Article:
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Did you know that girls who are encouraged to discover and develop their strengths tend to be more likely to achieve their goals? It's true. The question, however, is how to encourage girls to develop self-confidence and grow up healthy, educated, and independent.

The answer lies in Girls Inc., a national nonprofit serving girls ages 5-18 in more than 350 cities across North America. Since first forming in 1864 to serve girls and young women who were experiencing upheaval in the aftermath of the Civil War, they've been on a mission to inspire girls to kick butt and step into leadership roles — today and in the future.

This is why Macy's has committed to partnering with Girls Inc. and making it easy to support their mission. In a national campaign running throughout September 2021, customers can round up their in-store purchases to the nearest dollar or donate online to support Girls Inc. and empower girls throughout the country.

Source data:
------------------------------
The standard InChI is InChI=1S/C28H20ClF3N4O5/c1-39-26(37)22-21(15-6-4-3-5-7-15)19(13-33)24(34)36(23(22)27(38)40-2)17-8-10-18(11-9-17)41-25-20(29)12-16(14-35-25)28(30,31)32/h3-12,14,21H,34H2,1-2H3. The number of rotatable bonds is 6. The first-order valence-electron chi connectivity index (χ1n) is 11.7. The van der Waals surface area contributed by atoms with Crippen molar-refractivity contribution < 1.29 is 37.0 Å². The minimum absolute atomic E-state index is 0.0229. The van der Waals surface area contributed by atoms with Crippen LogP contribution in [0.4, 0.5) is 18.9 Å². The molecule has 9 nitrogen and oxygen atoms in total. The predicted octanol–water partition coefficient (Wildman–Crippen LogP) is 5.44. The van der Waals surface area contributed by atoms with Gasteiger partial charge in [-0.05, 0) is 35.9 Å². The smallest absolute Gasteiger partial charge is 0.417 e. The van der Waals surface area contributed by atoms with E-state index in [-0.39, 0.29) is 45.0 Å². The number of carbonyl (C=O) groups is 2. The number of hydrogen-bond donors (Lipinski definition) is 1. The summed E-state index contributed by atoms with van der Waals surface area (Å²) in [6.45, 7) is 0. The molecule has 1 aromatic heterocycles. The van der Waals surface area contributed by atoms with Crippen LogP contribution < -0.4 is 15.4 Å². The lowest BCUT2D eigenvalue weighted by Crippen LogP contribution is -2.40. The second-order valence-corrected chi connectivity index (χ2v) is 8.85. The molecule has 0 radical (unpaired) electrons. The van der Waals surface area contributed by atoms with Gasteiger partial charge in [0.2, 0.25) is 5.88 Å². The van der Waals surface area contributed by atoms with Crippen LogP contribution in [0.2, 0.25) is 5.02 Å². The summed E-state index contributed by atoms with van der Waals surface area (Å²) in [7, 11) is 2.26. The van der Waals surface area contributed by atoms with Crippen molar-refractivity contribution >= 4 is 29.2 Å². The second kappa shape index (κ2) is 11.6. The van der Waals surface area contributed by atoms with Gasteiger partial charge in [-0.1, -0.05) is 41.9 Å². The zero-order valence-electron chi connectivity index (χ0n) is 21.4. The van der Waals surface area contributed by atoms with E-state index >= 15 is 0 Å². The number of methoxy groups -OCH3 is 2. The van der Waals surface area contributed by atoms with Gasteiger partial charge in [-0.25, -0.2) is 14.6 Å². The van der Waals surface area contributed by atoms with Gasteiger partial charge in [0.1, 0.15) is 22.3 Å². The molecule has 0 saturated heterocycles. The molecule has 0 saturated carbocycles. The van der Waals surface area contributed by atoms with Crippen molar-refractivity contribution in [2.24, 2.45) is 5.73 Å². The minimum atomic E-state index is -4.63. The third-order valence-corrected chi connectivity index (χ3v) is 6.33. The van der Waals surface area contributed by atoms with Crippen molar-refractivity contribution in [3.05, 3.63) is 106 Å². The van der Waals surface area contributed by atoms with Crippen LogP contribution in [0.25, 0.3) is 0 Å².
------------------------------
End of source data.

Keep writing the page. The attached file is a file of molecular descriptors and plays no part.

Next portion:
Kaylin St. Victor, a senior at Brentwood High School in New York, is one of those girls. She became involved in the Long Island affiliate of Girls Inc. when she was in 9th grade, quickly becoming a role model for her peers.

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Within her first year in the organization, she bravely took on speaking opportunities and participated in several summer programs focused on advocacy, leadership, and STEM (science, technology, engineering and math). "The women that I met each have a story that inspires me to become a better person than I was yesterday," said St. Victor. She credits her time at Girls Inc. with making her stronger and more comfortable in her own skin — confidence that directly translates to high achievement in education and the workforce.

In 2020, Macy's helped raise $1.3 million in support of their STEM and college and career readiness programming for more than 26,000 girls. In fact, according to a recent study, Girls Inc. girls are significantly more likely than their peers to enjoy math and science, to be interested in STEM careers, and to perform better on standardized math tests.